The next session explores datafication, the transformation of ever more information about our lives into machine-readable data that can be stored, processed, aggregated, and accessed. Okorafor (2015) narrates:

The travel security officer scanned my astrolabe, a full deep scan. Dizzy with shock, I shut my eyes and breathed through my mouth to steady myself. Just to leave the planet, I had to give them access to my entire life — me, my family, and all forecasts of my future. I stood there, frozen, hearing my mother’s voice in my head. “There is a reason why our people do not go to that university. Oomza Uni wants you for its gain, Binti. You go to that school and you become its slave.” I couldn’t help but contemplate the possible truth in her words. I hadn’t even gotten there yet and already I’d given them my life. I wanted to ask the officer if he did this for everyone, but I was afraid now that he’d done it. They could do anything to me, at this point. Best not to make trouble. (p. 13)

What kind of data about Binti’s entire life could be stored on this astrolabe? How would Oomza Uni gain from these data? How would the forecasts about Binti’s future be made? Who decides what data to store or what data to use to make predictions? Who acts on the forecasts? Who controls the data? Who can render it unavailable? What kind of protests might there have been in the past of this world (the future of ours)? Do we imagine the officer scanning everyone’s astrolabe in the same way or are there hierarchies between Himba and Khoush in privacy and surveillance? Why was Binti afraid now that the security officer had seen the data? Does datafication inevitably lead people to think it is best not to make trouble?

The astrolabe is a hand-sized device built by Himba designers. Binti is an expert astrolabe maker. The Khoush pay a lot for a well-designed astrolabe (despite having little respect for Himba people). This scene can open up discussions about the datafication of the university: from the quantification of life and surveillance capitalism (Zuboff, 2019; Amiel et al., 2021), data colonialism (Anonymous, 2016; Couldry & Mejias, 2019) and the spaces of big data (Bernard 2021) through justice-oriented data literacy (Raffaghelli 2022), obfuscation tactics (Brunton & Nissenbaum, 2015), to the exploitation of people and the environment that occurs in the production of data-processing devices (Crawford & Joler, 2018).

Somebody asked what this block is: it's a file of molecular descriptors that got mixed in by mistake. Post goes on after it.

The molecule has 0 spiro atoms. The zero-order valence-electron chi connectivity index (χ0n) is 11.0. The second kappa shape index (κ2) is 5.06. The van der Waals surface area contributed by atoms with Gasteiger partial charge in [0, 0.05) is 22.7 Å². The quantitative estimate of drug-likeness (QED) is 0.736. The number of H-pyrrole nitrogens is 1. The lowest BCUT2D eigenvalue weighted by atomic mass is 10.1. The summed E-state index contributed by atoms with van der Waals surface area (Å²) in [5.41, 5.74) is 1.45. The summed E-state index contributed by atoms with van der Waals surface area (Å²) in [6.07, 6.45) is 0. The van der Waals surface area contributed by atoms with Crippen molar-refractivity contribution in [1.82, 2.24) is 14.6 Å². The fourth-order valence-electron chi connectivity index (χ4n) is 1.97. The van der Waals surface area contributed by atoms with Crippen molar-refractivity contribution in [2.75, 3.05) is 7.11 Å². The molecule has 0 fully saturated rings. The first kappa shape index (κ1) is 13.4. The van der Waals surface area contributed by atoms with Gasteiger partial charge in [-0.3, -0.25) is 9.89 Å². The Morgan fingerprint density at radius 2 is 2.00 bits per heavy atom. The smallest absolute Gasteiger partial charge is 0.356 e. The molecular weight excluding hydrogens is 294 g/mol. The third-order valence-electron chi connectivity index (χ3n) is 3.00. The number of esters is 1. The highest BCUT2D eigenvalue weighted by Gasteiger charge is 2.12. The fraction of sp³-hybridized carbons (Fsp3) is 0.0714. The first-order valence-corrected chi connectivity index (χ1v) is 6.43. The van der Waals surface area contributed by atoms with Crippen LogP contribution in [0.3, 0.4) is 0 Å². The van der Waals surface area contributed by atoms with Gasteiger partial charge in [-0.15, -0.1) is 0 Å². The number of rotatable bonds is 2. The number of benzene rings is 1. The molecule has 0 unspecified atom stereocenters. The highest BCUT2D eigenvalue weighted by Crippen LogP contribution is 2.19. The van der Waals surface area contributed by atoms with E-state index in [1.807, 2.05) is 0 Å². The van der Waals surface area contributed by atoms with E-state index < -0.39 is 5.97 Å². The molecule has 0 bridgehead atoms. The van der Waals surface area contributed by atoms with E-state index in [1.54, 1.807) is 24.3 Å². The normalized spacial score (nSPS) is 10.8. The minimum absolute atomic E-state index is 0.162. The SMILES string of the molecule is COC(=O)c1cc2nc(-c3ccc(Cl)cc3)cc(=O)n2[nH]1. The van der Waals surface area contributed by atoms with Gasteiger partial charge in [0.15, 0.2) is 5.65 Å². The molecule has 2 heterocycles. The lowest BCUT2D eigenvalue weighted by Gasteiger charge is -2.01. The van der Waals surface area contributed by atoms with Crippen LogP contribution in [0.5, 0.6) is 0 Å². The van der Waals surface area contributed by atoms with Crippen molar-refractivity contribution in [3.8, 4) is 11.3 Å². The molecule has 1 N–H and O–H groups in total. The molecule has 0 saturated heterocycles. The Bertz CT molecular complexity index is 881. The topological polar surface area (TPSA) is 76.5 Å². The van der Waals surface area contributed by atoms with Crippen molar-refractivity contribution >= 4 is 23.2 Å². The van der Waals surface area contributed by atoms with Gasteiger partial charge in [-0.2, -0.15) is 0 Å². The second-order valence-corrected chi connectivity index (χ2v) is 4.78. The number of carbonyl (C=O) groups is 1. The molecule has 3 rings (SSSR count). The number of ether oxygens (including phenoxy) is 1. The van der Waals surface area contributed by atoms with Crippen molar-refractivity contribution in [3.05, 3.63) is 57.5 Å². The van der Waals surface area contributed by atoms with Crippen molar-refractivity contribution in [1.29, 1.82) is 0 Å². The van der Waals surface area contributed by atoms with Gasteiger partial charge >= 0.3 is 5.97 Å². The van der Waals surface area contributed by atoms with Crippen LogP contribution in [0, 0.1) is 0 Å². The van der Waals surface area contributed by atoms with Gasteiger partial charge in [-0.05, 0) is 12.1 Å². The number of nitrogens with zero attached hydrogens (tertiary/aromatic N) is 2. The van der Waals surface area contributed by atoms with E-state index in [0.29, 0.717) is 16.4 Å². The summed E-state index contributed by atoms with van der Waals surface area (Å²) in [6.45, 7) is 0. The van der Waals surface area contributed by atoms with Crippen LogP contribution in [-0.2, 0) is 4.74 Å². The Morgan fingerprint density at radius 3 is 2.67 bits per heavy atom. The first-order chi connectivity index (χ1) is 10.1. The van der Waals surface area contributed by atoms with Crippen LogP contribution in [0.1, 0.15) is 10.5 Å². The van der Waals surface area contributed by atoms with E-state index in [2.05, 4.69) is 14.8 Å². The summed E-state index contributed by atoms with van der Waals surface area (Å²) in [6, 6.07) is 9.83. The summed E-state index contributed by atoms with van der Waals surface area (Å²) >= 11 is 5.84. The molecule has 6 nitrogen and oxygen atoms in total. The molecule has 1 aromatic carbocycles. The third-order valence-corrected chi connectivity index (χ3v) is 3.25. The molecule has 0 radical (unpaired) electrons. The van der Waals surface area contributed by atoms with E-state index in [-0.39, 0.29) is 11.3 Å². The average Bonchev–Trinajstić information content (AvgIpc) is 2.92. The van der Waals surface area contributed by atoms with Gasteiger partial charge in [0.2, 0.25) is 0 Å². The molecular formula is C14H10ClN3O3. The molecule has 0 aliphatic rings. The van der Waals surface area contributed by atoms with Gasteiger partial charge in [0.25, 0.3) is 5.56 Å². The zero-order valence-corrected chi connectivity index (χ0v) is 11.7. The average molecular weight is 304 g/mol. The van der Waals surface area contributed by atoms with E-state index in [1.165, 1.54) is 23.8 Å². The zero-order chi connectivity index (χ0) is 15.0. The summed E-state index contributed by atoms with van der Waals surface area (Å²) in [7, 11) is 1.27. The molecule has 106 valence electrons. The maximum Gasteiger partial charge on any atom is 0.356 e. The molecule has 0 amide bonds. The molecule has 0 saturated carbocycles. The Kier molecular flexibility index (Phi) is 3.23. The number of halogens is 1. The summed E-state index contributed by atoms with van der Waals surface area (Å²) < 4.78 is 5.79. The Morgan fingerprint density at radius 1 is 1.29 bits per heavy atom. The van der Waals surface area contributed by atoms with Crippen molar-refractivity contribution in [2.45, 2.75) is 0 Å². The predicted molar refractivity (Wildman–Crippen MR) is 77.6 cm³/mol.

With the help of excerpts from a selection of scholarly texts, we unpack the metaphor often used in discussions of higher education of data as the “new oil”, and how this metaphor suggests that data are a resource lying around to be found and monetised (Bock et al., 2023; Iske et al., 2020; Jarke & Breiter, 2019; Macgilchrist et al., 2022; Parra et al., 2018; Williamson, 2018; see also Amiel & do Rozário Diniz, Chapter 18, this volume). With this literature, we discuss an alternative understanding of educational data as “made”, constructed, produced. We discuss different critical positions in debates about datafication: a humanist critique which warns about the loss of human dignity in the way data are amassed and colonised (Couldry & Mejias, 2019; Kwet, 2017; Zuboff, 2019), critical analyses of the racialising and heteronormalising forces of datafication (Benjamin, 2019; Costanza-Chock, 2020; Dixon-Román et al., 2020; Prinsloo, 2020), and data activism and struggles for data justice (Daly et al., 2019; Gutiérrez, 2018; Milan & Treré, 2019). Students reflect on how they feel or how they would act in Binti’s position, and thereby elaborate their position on datafication.

Becoming otherwise

A challenge of the datafication session could be that it pulls us too much towards the role of data today, rather than speculating about becoming otherwise in the future. The seminar’s third phase turns towards this: where becoming “otherwise” refers to ways of living, learning, teaching that are outwith hegemonic hierarchies (Andreotti et al., 2020).


The next issue that we tackle is more explicitly in the realm of the speculative: the more-than-humans in/of higher education at Oomza Uni. First, there is connection to technological artefacts. Okorafor (2015) writes:

I looked at my cramped hands. From within it, from my edan, possibly the strongest current I’d ever produced streamed in jagged connected bright blue branches. It slowly etched and lurched through the closed door, a line of connected bright blue treelike branches that shifted in shape but never broke their connection. The current was touching the Meduse. Connecting them to me. And though I’d created it, I couldn’t control it now. (p. 41, 42)

With this blue current, Binti and the Meduse can understand each other even though they continue to speak their different languages. The edan’s current connected to Binti translates.

Second, there are multispecies beings. While negotiating with the Meduse chief, and before she can negotiate on behalf of the Meduse with Oomza Uni, Binti is stung by a Meduse in the back. Later, she realised what changed through this sting. Okorafor (2015) writes:

My hair was rested against my back, weighed down by the otjize, but as I’d gotten up, one lock had come to rest on my shoulder. I felt it rub against the front of my shoulder and I saw it now. […] I rubbed off the otjize. [The lock] glowed a strong deep blue like the sky back on earth on a clear day, like Okwu and so many of the other Meduse. […] My hair was no longer hair. (p. 81)